The authority overseeing the $6 billion Metrorail extension to Loudoun County approved an agreement Wednesday for the financing of the second phase, a decision that moves the controversial project closer to construction.

The Metropolitan Washington Airports Authority (MWAA), which also operates Reagan National and Dulles International airports, also approved a “project labor agreement” to build the nearly 12 miles of rail line, which will run from Reston to Dulles and terminate at Ryan Road in Loudoun.

Financing for the Dulles rail extension, officially known as the Silver Line, has been debated for years.

The first phase is under construction and is expected to open to riders in December 2013, although concerns have been raised recently that it could be as much as $150 million over budget.

One of the biggest disputes in building the second phase was whether a rail station at Dulles should be aboveground or underground and closer to the main terminal, at a greater cost.

For the past four months, stakeholders — including MWAA officials, representatives from Loudoun and Fairfax counties and Metro, which will operate and maintain the Silver Line — have met with U.S. Transportation Secretary Ray LaHood to reach an agreement. Last week, the group agreed on a deal that codified how the partners would pay for the $2.8 billion second leg. Each stakeholder’s respective board has to sign off on the deal. Loudoun approved it Tuesday night, and Fairfax is expected to approve it in December.

As part of the deal, the two counties and the airports authority are expected to receive federal loan assistance to finance their portion on the project. MWAA officials said they expect to receive about $250 million in federal loans.

The two counties are expected to seek public-private partnerships to build parking garages and the Route 28 station in Fairfax. Virginia agreed to put $150 million into the deal. They are expected to put out a request for bids in the spring.

But concern remains that Dulles Toll Road users, whose payments go in large part to help pay for the rail project, will see much higher rates.

Bob Brown, chairman of the board’s finance committee, said he worries that if the counties can’t come up with their contributions, responsibility will revert to MWAA and ultimately be passed on to drivers.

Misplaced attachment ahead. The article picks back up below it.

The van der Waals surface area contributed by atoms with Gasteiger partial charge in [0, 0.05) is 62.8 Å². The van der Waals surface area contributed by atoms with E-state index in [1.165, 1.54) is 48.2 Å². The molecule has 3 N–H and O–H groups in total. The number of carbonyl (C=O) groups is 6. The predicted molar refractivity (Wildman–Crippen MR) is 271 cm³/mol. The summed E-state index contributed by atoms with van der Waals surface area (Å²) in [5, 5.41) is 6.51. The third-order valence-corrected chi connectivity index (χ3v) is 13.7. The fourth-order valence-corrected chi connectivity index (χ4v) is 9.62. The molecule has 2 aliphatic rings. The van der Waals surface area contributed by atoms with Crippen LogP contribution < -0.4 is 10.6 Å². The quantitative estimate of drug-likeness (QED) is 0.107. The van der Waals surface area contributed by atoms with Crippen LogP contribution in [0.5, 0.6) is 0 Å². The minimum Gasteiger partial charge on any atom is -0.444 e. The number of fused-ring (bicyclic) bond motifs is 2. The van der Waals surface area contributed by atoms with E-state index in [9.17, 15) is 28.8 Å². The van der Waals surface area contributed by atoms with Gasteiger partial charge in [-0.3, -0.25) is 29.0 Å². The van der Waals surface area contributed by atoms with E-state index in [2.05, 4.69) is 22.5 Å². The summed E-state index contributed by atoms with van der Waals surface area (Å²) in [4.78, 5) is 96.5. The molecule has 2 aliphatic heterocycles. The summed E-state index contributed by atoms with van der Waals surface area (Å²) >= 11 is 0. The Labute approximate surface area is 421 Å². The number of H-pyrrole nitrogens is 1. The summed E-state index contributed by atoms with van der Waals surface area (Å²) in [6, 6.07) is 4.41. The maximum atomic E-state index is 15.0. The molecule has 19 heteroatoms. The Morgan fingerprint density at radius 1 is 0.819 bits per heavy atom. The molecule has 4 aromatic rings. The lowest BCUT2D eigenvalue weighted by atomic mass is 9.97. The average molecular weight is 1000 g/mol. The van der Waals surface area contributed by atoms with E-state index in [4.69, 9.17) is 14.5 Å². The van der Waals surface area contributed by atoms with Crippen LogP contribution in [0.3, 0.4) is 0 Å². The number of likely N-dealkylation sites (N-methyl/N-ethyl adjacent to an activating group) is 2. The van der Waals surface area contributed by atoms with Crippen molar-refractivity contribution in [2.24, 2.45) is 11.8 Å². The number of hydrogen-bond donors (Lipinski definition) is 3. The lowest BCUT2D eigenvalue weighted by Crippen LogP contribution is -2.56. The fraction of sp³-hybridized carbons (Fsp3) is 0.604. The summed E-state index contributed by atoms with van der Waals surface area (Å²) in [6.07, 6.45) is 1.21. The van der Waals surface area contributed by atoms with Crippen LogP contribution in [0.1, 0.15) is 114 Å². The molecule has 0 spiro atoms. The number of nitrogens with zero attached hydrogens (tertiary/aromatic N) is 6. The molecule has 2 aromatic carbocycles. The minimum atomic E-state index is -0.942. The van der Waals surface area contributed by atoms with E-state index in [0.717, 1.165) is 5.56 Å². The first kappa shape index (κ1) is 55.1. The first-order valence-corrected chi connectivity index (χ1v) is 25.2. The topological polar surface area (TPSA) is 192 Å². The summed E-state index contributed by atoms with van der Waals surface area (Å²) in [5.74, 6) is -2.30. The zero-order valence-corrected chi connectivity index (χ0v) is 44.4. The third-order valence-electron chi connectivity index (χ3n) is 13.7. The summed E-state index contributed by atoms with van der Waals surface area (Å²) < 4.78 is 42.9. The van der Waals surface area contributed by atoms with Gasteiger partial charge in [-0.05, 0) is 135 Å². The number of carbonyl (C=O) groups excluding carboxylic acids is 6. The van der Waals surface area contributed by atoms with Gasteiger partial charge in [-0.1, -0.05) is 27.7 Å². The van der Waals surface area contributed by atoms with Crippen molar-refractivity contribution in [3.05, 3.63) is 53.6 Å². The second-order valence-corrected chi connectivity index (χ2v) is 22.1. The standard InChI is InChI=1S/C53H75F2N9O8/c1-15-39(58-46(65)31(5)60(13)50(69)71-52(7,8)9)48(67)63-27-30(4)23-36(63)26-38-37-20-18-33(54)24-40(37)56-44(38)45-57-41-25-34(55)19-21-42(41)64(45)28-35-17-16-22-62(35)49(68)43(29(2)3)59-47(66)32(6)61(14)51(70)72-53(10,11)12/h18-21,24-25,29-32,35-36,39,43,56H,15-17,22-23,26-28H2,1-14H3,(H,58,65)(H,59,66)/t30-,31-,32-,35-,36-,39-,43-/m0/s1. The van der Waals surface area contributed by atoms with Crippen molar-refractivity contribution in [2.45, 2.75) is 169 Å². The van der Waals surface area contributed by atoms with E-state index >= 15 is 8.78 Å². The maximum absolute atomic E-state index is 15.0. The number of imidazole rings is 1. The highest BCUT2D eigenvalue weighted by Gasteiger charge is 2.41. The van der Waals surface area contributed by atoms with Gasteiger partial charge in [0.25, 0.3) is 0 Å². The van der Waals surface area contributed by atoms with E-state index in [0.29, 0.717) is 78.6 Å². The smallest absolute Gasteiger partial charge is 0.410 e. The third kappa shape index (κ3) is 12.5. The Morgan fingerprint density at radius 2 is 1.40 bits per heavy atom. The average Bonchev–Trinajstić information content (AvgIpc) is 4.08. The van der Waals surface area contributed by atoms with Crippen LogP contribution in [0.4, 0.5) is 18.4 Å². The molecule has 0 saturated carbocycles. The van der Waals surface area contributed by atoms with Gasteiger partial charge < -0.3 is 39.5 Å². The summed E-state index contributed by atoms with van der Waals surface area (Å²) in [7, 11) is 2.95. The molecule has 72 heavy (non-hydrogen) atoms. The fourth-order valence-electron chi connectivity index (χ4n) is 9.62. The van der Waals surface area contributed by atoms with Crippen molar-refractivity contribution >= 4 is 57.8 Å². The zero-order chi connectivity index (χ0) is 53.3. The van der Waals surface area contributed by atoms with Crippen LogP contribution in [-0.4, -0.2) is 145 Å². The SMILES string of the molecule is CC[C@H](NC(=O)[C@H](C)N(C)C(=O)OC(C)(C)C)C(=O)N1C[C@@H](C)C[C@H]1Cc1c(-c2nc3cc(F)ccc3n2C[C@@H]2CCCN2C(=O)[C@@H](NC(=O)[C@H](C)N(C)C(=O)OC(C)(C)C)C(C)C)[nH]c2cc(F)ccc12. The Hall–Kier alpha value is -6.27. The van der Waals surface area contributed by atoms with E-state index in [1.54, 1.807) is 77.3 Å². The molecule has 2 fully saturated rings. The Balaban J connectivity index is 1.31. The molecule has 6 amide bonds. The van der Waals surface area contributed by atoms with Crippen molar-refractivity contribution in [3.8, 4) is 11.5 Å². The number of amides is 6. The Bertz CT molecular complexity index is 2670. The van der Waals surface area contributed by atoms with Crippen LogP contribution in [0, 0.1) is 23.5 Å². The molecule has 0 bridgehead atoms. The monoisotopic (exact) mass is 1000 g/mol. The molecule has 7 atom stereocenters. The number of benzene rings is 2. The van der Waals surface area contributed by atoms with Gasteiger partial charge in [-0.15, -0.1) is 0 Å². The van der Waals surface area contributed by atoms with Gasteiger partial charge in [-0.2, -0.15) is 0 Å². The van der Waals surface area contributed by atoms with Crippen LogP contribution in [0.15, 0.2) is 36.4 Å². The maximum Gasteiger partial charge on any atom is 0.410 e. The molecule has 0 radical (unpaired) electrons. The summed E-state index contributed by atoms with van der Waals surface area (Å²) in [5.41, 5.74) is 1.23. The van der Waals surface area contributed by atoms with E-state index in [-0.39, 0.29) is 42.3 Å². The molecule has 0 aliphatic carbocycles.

“We have gotten an agreement together, but we haven’t really made any progress toward moving tolls,” he said.

Tom Davis, board vice chairman, noted that the second phase of the Dulles rail line still has “a lot of land mines ahead of us.”

“The future is going to call for higher tolls, higher subsidies,” he said. “This is not for free, but this is in Virginia and the region’s future.”

After the meeting, board Chairman Charles Snelling and Mame Reiley, who chairs the Dulles rail committee, would not say whether they would consider imposing a toll on the access road to the airport to help pay for the new rail line.

“We will look at all options,” Reiley said. “We do believe in shared sacrifice.”

The labor deal the board approved Wednesday will include rates, overtime, work hours, training and define which jobs can be done by union versus non-union workers.

Some Virginia lawmakers had expressed concern that such an agreement would be in violation of the state’s right to work laws. But airports authority board members said the agreement abides by state law.

The airports authority board has come under increased scrutiny for how it operates and oversees the Dulles rail project. Virginia lawmakers asked the U.S. Department of Transportation’s Inspector General to do an audit of the quasi-public entity. The review is due this spring.

Rep. Frank R. Wolf (R-Va.) also has introduced legislation to change the structure of the MWAA board. He’s proposed increasing it from 13 to 17 members. It would include adding two members from Virginia and one each from the District and Maryland. Board members could also be removed “for cause.”

The House is expected to vote Thursday on the legislation, which is part of the Department of Transportation appropriations bill. The Senate is expected to vote Friday.

Reiley called Wolf’s legislation a “form of intimidation.”

“It’s simply expanding [the size of the board],” she said. “It doesn’t make sense to me.”